Insight: The Hype and Reality of 5G

Posted by Mae Kowalke on Monday, March 09, 2015 with No comments

Mobile World Congress 2015 was filled with futuristic visions of 5G, noted Light Reading blogger Michelle Donegan. The emphasis was on how 5G will improve people's lives by, for example, saving time and reducing energy consumption. 




For operators and vendors, 5G is also filled with possibilities, an opportunityas Donegan quoted Gunther Oettinger, European Commissioner for Digital Economy and Society, sayingto reinvent the telecom sector with specialized network services. 

Indeed, carriers in particular have a very ambitious timeframe in mind for rolling out 5G in the real world, said The Register writer Richard Chirgwin: detailed requirement by end of 2015, an initial system design by 2017, trials in 2018, and commercial offerings by 2020.  

Is that realistic, though?

Even just nailing down the required standards anytime soon might prove a challenge. After all, as Light Reading editorial operators director Sarah Thomas pointed out, we are still in the early stages of 5G development, with use cases and pre-standards groups proliferating.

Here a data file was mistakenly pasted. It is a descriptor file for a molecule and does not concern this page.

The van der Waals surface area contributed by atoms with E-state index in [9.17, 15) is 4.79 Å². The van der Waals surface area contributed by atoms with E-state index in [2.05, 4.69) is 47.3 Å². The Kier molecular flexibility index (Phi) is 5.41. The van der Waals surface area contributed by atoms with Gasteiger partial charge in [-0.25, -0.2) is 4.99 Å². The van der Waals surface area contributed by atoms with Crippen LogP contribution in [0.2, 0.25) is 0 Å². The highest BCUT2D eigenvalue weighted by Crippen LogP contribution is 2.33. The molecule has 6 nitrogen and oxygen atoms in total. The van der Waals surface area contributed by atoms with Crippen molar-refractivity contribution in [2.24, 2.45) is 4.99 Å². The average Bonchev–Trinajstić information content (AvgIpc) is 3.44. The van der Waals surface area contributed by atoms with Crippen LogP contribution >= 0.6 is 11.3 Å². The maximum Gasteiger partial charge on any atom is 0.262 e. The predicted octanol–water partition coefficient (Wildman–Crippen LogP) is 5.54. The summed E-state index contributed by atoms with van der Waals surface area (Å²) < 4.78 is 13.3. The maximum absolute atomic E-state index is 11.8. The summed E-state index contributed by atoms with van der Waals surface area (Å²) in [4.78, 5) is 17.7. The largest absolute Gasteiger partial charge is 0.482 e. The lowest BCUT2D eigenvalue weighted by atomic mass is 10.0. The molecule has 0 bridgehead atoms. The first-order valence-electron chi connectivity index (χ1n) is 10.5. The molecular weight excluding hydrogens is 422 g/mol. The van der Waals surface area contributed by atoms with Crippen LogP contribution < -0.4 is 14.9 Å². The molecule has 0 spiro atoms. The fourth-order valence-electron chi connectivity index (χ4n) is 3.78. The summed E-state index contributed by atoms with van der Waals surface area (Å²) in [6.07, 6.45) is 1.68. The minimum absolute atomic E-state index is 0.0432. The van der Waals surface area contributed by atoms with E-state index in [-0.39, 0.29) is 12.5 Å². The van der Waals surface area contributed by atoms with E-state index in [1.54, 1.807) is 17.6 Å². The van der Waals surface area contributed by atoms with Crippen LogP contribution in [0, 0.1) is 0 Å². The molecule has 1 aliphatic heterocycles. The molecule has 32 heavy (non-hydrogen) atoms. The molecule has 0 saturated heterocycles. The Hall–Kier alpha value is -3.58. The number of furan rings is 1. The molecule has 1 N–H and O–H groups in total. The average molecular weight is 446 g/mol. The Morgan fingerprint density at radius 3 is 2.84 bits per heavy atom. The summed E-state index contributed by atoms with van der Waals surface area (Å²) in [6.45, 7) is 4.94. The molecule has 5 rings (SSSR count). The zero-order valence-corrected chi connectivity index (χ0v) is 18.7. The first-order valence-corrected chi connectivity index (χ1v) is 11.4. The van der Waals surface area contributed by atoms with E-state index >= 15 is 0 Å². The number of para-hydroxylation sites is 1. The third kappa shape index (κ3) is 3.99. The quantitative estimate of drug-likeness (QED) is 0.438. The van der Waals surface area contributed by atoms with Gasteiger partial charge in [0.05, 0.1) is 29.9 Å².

Many groups want to have a say in how the next generation network will be developed, she noted, including GSM Association (GSMA), Next Generation Mobile Networks (NGMN), 3rd Generation Partnership Project (3GPP), 5G-PPP, and 4G Americas, among others. So many groups working on standards is a good thing this early in the process, but it just might take longer than the carriers are hoping for agreement to be reached on what's required for the 5G ecosystem. 

Regardless of when standards truly come together, there is a growing consensus among carriers and vendors that 5G will include a new air interface, said Mike Dano, an editor at Fierce Wireless. For now, 5G remains a vague concept, but when standards emerge, its form and applications will inevitably solidify. 

If a new air interface is indeed involved, Dano said, that would put 5G into a similar category as previous network upgrades like LTE, WCDMA, GSM, and CDMA. 

Back to present from future predictions, The Register posited that 5G remains, for the time being, merely the dream of an all-IP, gigabit network structure. In the much shorter term (1-2 years, instead of 5+), the work to be done is mostly around deploying new platforms that take things one step closer to the eventual 5G future. 

What do you think: how far away is 5G from commercial availability, and what will it take to get there?
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